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MAY 11, 2018

Inspired by the vital need for positive change and encouragement of natural beauty, event co-ordinator Stephen Bell and womenswear designer Steven Tai joined forces and creative decisions for a new project.

Photography: Rankin

Stephen Bell (bottom right), Steven Tai

From marks and scars to skin conditions, one in every 111 people in the UK alone live with a facial disfigurement. Not only does this reflect on the way of living, but it also affects the facial features and head shape of a person. As much as this might appear as a physical insecurity, such conditions directly affect the human psychology and result in emotional struggles on a day-to-day basis.

Portrait Positive presents a series of photographs, which showcase people with facial differences and skin conditions. Follow the journey of sixteen inspirational individuals, dressed in designs by Steven Tai, photographed by Rankin himself, and brought together by Stephen Bell. Through a combination of fashion and photography, the aim is to portray these so-called imperfections as signs of beauty, empowerment, strength and confidence. The first part of the project focuses on sixteen extraordinary women, while the upcoming second series of portraits will revolve all around men. 

The story of how the idea of the project was born is one quite extraordinary. Stephen Bell is an event coordinator, based in London. Due to his Syndactyly condition, he was born with his fingers fused together. He met Steven Tai, whose designs change the world of fashion by focusing on human insecurities. The steventai is a label that helps people define their character, defend their natural identity and turn their insecurities into strengths. Together, both men used their passion for integrating people and Steven Tai’s unique brand to create a fashion dialogue that accepts insecurities through natural beauty.

The mission of the project is to bring forward people, who conform the outdated fashion visions and cliché paradigms. The first part of Portrait Positive celebrates the natural features of women and celebrates this new definition of beauty. A photographic book will reflect the work of the project and will be sold in fashion boutiques and clothing stores, directly influencing people’s perceptions. Stephen Bell and Steven Tai collaboratively bring to focus what people don’t normally see in the world of fashion. Their realisation of the widely spread stereotypes of flawless men and women, which affects society, created the opportunity for a positive project with a realistic and naturally beautiful message.

The way to capture the essence of the authentic human beauty is through the work of Rankin, who is renowned for photographing individuals outside of social norms. Having worked with branded advertising campaigns including ones for Nike and Swatch, the British professional has also had David Bowie, Vivienne Westwood, the Queen and many more high-profile individuals as his photography subjects.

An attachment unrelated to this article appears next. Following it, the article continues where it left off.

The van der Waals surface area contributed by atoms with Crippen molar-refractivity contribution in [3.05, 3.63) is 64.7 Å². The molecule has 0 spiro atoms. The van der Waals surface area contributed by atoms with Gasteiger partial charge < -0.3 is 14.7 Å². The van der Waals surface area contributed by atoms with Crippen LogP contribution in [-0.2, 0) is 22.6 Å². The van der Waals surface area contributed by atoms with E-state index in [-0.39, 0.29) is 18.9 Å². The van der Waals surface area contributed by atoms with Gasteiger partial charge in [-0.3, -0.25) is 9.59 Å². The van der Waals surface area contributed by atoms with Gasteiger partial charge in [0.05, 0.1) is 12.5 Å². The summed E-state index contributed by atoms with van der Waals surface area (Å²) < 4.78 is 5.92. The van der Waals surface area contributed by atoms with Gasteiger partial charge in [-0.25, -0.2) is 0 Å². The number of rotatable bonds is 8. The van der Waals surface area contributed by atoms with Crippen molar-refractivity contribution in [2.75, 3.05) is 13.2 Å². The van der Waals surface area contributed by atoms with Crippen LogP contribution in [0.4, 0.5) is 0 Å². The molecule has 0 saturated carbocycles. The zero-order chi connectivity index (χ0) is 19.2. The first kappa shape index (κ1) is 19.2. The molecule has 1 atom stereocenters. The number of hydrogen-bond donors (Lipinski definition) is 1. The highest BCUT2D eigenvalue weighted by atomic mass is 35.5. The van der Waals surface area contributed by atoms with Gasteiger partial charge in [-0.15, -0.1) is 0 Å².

Where people see flaws, Rankin sees beauty, admitting that this applies to every person he interacts with. His vision and disregard for people’s personal insecurities, lead to many volunteers, who wished to take part in the project and reinvent the social normative around facial disfigurement and appearances. One of the participants, Phyllida Swift, who has a facial scar because of a car crash, shares her belief that the media builds up the ideals of beauty, which people follow blindly. Women and men often do not identify with the way beauty is advertised.  Participants in Portrait Positive believe that what is seen as powerful, flawless and strong in fashion is outdated. They step forward to challenge the fundamentals of beauty, break down the stereotypes and embrace people with their differences. The second stage of the campaign brings the focus to men and we could not be more excited to follow the development and growth of how Portrait Positive redefines beauty within the world of fashion.

An opening private event will introduce each of the images, gathered together within an exceptional book. Launch events will be held for the public in major cities across the globe, including London, New York, Milan and Paris. Anyone, who is unable to attend these exceptional exhibitions, would be welcome to buy the photographic book from fashion boutiques, bookstores and art spaces.

Portrait Positive also joins forces with Changing Faces – the charity that acknowledges facial disfigurements as signs of beauty and reasons for self-confidence. The project supports and raises awareness around the admirable work charities do, alongside the support that, if given to them, would change numerous lives for the better. Changing Faces strives to guarantee people with facial disfigurements equal opportunities and access to social and health services. Alongside providing consultancy and training for health professionals and teachers, the hard work of the charity over the years resulted in fairer treatment of people in society. Friday 26th May 2017 marked the first Face Equality Day in the UK. Four months later in September, the photo shoot was held featuring designs by steventai, photographs by Rankin and the coordinator work of Stephen Bell. The first launch of the campaign will take place later this year. It will be followed by a second, male version of the Portrait Positive project in the near future where all proceedings will go towards the CLAPA charity.

Keep an eye open for the next stage of the Portrait Positive Project and for the announcements of the photography exhibitions.

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